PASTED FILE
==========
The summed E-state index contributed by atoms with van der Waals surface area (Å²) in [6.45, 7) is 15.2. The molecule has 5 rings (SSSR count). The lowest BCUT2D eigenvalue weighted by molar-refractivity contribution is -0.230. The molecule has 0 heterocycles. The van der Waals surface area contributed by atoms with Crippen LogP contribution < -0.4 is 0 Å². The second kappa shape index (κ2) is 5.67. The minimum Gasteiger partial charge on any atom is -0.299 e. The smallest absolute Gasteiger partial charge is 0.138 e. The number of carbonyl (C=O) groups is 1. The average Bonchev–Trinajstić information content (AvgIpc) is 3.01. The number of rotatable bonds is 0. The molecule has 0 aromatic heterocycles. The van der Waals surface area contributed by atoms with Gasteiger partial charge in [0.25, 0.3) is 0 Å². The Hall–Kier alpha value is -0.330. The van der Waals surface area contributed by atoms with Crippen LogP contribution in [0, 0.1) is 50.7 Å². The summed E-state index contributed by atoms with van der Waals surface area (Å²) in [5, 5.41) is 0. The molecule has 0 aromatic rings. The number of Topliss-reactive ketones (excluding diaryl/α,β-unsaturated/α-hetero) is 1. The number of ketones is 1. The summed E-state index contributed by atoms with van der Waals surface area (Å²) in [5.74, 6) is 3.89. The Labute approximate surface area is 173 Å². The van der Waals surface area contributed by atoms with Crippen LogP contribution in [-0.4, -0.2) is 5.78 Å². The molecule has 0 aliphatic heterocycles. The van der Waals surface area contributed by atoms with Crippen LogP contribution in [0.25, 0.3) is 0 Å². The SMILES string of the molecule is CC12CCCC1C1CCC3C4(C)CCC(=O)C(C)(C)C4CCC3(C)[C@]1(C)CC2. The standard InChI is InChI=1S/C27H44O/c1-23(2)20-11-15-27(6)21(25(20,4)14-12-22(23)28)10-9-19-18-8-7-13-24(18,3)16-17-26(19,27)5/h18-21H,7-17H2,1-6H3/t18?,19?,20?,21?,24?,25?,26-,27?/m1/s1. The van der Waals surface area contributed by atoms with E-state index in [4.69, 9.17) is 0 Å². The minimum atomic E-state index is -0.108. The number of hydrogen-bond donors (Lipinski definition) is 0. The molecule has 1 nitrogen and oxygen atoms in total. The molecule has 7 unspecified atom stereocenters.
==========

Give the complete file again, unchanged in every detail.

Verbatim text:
The summed E-state index contributed by atoms with van der Waals surface area (Å²) in [6.45, 7) is 15.2. The molecule has 5 rings (SSSR count). The lowest BCUT2D eigenvalue weighted by molar-refractivity contribution is -0.230. The molecule has 0 heterocycles. The van der Waals surface area contributed by atoms with Crippen LogP contribution < -0.4 is 0 Å². The second kappa shape index (κ2) is 5.67. The minimum Gasteiger partial charge on any atom is -0.299 e. The smallest absolute Gasteiger partial charge is 0.138 e. The number of carbonyl (C=O) groups is 1. The average Bonchev–Trinajstić information content (AvgIpc) is 3.01. The number of rotatable bonds is 0. The molecule has 0 aromatic heterocycles. The van der Waals surface area contributed by atoms with Gasteiger partial charge in [0.25, 0.3) is 0 Å². The Hall–Kier alpha value is -0.330. The van der Waals surface area contributed by atoms with Crippen LogP contribution in [0, 0.1) is 50.7 Å². The summed E-state index contributed by atoms with van der Waals surface area (Å²) in [5, 5.41) is 0. The molecule has 0 aromatic rings. The number of Topliss-reactive ketones (excluding diaryl/α,β-unsaturated/α-hetero) is 1. The number of ketones is 1. The summed E-state index contributed by atoms with van der Waals surface area (Å²) in [5.74, 6) is 3.89. The Labute approximate surface area is 173 Å². The van der Waals surface area contributed by atoms with Crippen LogP contribution in [-0.4, -0.2) is 5.78 Å². The molecule has 0 aliphatic heterocycles. The van der Waals surface area contributed by atoms with Crippen LogP contribution in [0.25, 0.3) is 0 Å². The SMILES string of the molecule is CC12CCCC1C1CCC3C4(C)CCC(=O)C(C)(C)C4CCC3(C)[C@]1(C)CC2. The standard InChI is InChI=1S/C27H44O/c1-23(2)20-11-15-27(6)21(25(20,4)14-12-22(23)28)10-9-19-18-8-7-13-24(18,3)16-17-26(19,27)5/h18-21H,7-17H2,1-6H3/t18?,19?,20?,21?,24?,25?,26-,27?/m1/s1. The van der Waals surface area contributed by atoms with E-state index in [4.69, 9.17) is 0 Å². The minimum atomic E-state index is -0.108. The number of hydrogen-bond donors (Lipinski definition) is 0. The molecule has 1 nitrogen and oxygen atoms in total. The molecule has 7 unspecified atom stereocenters.